When Kim first appeared in public, he appeared to weigh around 100 kg -- chubby, but not morbidly obese. But he started gaining weight at the beginning of this year.
He has been gorging himself with food and drinking due to stress since Jang's execution last year, according to the rumors, showing signs of depression and facial paralysis.
The Seoul-based radio station run by a North Korean defector said that Kim's physicians noticed that he could not use his left arm freely and started losing his hair.
He has reportedly been undergoing treatment every Tuesday and Friday, but North Korean authorities are anxious to keep these rumors under wraps.
Recent photos of Kim show that his chin, cheeks and neck have filled out even more and he has become stouter. He often supports his back with his hands, which may be due to his weight.
If Kim goes, it all goes....
Yes, that's the happy theme here on this short MEMRI clip from Egyptian TV which ran a couple of months ago:
Interviewer: The Prophet Muhammad said that one of the portents of Judgment Day is war on the Jews, their annihilation, or the eradication of their country. "The end of the Jews" is the theme of our program tonight, and how this country or entity will be annihilated. The hadith states that "Judgment Day will not arrive until the Muslims fight the Jews, and the Jews will hide behind the rocks and the trees, but the trees will say: 'Oh Muslims, a Jew is hiding behind me, come and kill him'."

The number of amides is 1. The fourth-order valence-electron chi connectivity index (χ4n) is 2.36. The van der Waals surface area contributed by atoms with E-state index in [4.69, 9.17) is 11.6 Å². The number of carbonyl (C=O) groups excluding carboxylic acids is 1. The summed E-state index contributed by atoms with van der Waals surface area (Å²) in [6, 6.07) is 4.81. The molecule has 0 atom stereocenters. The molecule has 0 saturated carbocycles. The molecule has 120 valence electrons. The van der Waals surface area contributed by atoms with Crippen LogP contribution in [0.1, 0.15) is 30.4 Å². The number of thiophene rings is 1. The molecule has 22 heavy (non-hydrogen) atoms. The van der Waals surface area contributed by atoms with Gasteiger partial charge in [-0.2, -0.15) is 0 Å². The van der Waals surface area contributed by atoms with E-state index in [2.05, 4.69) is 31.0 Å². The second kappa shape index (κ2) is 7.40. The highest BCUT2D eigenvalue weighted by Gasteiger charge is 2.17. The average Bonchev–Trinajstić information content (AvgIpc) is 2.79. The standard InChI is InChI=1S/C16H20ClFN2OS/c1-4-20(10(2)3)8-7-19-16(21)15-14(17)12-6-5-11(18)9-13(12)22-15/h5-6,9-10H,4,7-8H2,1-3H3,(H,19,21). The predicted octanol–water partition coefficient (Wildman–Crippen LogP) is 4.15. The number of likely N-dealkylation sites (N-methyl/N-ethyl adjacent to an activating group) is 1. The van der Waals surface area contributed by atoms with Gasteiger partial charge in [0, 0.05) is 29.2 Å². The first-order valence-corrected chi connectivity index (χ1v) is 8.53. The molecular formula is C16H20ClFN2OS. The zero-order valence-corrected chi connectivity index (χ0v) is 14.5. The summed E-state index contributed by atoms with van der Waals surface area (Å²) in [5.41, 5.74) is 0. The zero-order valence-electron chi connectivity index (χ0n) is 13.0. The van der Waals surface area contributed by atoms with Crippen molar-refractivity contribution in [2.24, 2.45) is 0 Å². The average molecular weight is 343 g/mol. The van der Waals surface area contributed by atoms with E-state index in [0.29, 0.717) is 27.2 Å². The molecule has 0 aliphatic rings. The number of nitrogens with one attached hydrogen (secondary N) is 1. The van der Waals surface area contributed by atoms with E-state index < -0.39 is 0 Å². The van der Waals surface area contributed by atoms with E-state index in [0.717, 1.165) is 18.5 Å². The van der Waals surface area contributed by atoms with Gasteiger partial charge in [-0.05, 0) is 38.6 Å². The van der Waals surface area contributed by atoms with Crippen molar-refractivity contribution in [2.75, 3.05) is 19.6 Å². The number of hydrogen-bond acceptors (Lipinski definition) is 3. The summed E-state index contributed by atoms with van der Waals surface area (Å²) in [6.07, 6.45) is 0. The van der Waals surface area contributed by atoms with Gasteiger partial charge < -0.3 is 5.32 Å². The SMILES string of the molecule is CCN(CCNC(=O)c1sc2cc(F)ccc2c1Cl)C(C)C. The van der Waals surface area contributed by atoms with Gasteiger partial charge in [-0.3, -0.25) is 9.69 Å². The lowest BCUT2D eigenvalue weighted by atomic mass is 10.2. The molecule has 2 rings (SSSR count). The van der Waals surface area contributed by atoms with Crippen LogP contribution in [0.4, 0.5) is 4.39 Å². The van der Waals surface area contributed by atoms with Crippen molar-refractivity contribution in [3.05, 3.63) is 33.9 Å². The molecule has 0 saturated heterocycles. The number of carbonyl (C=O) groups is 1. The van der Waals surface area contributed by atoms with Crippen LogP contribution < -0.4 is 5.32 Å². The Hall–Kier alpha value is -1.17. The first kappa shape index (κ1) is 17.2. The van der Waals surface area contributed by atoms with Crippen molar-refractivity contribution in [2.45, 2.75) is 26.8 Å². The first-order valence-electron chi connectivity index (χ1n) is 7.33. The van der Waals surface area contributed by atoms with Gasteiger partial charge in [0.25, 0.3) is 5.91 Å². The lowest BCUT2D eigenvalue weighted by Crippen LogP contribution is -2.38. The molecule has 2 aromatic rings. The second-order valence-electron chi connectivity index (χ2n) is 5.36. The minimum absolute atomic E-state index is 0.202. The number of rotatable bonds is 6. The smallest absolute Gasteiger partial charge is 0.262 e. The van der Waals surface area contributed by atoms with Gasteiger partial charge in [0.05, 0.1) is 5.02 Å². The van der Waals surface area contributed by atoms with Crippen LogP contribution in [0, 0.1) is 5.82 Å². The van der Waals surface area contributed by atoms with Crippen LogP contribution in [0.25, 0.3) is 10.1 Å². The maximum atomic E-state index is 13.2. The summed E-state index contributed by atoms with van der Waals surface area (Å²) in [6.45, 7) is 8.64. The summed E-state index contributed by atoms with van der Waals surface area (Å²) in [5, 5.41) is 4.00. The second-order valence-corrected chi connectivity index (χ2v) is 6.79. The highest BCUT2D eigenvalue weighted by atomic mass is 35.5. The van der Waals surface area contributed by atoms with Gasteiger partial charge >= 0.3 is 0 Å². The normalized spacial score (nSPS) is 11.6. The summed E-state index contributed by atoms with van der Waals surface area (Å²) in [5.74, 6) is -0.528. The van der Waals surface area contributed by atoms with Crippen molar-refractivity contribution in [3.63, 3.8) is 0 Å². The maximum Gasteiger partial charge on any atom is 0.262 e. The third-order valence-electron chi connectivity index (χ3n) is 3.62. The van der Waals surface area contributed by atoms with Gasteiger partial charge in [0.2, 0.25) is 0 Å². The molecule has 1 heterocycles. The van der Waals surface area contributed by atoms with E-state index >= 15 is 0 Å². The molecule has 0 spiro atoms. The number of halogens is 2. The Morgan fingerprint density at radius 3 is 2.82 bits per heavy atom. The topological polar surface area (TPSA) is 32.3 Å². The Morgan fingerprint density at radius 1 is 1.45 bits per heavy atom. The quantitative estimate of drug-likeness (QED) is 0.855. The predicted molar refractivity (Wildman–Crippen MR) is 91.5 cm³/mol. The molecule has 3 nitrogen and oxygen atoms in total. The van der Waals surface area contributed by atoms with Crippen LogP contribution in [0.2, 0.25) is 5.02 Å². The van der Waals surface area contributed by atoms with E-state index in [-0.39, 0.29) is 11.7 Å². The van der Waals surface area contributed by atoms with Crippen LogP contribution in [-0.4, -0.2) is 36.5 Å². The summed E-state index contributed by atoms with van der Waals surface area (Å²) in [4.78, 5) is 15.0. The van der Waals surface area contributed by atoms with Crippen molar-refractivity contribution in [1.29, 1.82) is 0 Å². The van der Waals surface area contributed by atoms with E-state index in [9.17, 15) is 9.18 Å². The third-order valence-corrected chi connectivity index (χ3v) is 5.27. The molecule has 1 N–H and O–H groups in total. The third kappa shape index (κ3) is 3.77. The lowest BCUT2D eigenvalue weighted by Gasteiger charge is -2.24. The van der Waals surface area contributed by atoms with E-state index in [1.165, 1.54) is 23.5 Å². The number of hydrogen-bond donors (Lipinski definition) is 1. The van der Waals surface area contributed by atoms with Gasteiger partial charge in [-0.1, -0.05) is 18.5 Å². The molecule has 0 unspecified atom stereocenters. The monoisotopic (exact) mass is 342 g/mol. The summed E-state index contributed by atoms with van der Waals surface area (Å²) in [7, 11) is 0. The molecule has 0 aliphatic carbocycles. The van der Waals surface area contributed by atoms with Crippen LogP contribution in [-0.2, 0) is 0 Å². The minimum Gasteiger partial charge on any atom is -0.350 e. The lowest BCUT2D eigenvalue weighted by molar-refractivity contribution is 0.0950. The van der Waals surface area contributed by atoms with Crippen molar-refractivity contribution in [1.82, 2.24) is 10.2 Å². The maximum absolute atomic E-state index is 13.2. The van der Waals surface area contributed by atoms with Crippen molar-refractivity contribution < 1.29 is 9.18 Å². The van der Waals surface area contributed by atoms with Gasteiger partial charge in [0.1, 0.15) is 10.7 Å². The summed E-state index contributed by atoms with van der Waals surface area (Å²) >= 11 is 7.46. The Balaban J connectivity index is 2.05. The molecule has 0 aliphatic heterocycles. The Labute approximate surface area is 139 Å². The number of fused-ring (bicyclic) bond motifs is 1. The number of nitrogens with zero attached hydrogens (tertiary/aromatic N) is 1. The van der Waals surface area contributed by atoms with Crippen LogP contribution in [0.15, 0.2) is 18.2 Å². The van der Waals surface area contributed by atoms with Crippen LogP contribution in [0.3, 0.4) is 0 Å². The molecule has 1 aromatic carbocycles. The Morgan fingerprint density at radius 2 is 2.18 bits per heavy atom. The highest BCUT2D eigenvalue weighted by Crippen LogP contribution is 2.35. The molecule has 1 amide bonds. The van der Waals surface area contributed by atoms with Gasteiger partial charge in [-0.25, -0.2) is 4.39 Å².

We would like to pose some questions: Is this for real, or is it an allegory? Will the trees be talking just like I am talking to you? When will this battle take place, and who will command it? Will the Jews be associated with the Antichrist? Will this battle take place before or after World War III? We will put all these questions to Dr. Muhammad Al-Zoghbi, who is an Al-Azhar cleric and renowned Islamic preacher. […]